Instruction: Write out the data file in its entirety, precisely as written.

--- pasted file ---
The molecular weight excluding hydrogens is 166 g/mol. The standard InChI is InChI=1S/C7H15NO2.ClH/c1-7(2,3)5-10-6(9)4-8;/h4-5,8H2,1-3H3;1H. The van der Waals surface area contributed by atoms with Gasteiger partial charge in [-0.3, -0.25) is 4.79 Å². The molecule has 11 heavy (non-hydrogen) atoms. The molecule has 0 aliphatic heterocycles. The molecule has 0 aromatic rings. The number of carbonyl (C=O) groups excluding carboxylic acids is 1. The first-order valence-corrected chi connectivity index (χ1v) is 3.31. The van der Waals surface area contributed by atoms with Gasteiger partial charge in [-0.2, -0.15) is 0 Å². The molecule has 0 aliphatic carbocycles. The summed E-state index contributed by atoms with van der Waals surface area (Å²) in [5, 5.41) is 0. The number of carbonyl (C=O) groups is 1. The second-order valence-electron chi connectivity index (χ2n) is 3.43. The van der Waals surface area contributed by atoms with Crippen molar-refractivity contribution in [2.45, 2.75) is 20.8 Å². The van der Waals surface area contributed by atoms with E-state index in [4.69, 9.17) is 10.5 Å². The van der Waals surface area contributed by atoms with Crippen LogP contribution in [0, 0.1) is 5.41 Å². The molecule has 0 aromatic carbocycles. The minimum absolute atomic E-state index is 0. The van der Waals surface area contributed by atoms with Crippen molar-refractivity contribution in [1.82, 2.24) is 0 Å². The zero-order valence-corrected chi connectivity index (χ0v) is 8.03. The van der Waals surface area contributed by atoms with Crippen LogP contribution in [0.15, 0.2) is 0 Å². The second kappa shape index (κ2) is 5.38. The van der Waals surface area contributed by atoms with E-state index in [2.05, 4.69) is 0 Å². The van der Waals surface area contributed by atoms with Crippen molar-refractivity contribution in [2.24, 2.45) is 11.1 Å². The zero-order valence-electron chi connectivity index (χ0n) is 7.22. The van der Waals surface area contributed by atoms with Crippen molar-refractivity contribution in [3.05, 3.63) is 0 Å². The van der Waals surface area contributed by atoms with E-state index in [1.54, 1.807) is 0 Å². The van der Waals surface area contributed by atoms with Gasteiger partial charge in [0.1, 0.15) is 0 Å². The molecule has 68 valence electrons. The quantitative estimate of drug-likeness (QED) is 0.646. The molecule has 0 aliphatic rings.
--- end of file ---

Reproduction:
The molecular weight excluding hydrogens is 166 g/mol. The standard InChI is InChI=1S/C7H15NO2.ClH/c1-7(2,3)5-10-6(9)4-8;/h4-5,8H2,1-3H3;1H. The van der Waals surface area contributed by atoms with Gasteiger partial charge in [-0.3, -0.25) is 4.79 Å². The molecule has 11 heavy (non-hydrogen) atoms. The molecule has 0 aliphatic heterocycles. The molecule has 0 aromatic rings. The number of carbonyl (C=O) groups excluding carboxylic acids is 1. The first-order valence-corrected chi connectivity index (χ1v) is 3.31. The van der Waals surface area contributed by atoms with Gasteiger partial charge in [-0.2, -0.15) is 0 Å². The molecule has 0 aliphatic carbocycles. The summed E-state index contributed by atoms with van der Waals surface area (Å²) in [5, 5.41) is 0. The number of carbonyl (C=O) groups is 1. The second-order valence-electron chi connectivity index (χ2n) is 3.43. The van der Waals surface area contributed by atoms with Crippen molar-refractivity contribution in [2.45, 2.75) is 20.8 Å². The van der Waals surface area contributed by atoms with E-state index in [4.69, 9.17) is 10.5 Å². The van der Waals surface area contributed by atoms with Crippen LogP contribution in [0, 0.1) is 5.41 Å². The molecule has 0 aromatic carbocycles. The minimum absolute atomic E-state index is 0. The van der Waals surface area contributed by atoms with Crippen molar-refractivity contribution in [1.82, 2.24) is 0 Å². The zero-order valence-corrected chi connectivity index (χ0v) is 8.03. The van der Waals surface area contributed by atoms with Crippen LogP contribution in [0.15, 0.2) is 0 Å². The second kappa shape index (κ2) is 5.38. The van der Waals surface area contributed by atoms with E-state index in [2.05, 4.69) is 0 Å². The van der Waals surface area contributed by atoms with Crippen molar-refractivity contribution in [2.24, 2.45) is 11.1 Å². The zero-order valence-electron chi connectivity index (χ0n) is 7.22. The van der Waals surface area contributed by atoms with Crippen molar-refractivity contribution in [3.05, 3.63) is 0 Å². The van der Waals surface area contributed by atoms with E-state index in [1.54, 1.807) is 0 Å². The van der Waals surface area contributed by atoms with Gasteiger partial charge in [0.1, 0.15) is 0 Å². The molecule has 68 valence electrons. The quantitative estimate of drug-likeness (QED) is 0.646. The molecule has 0 aliphatic rings.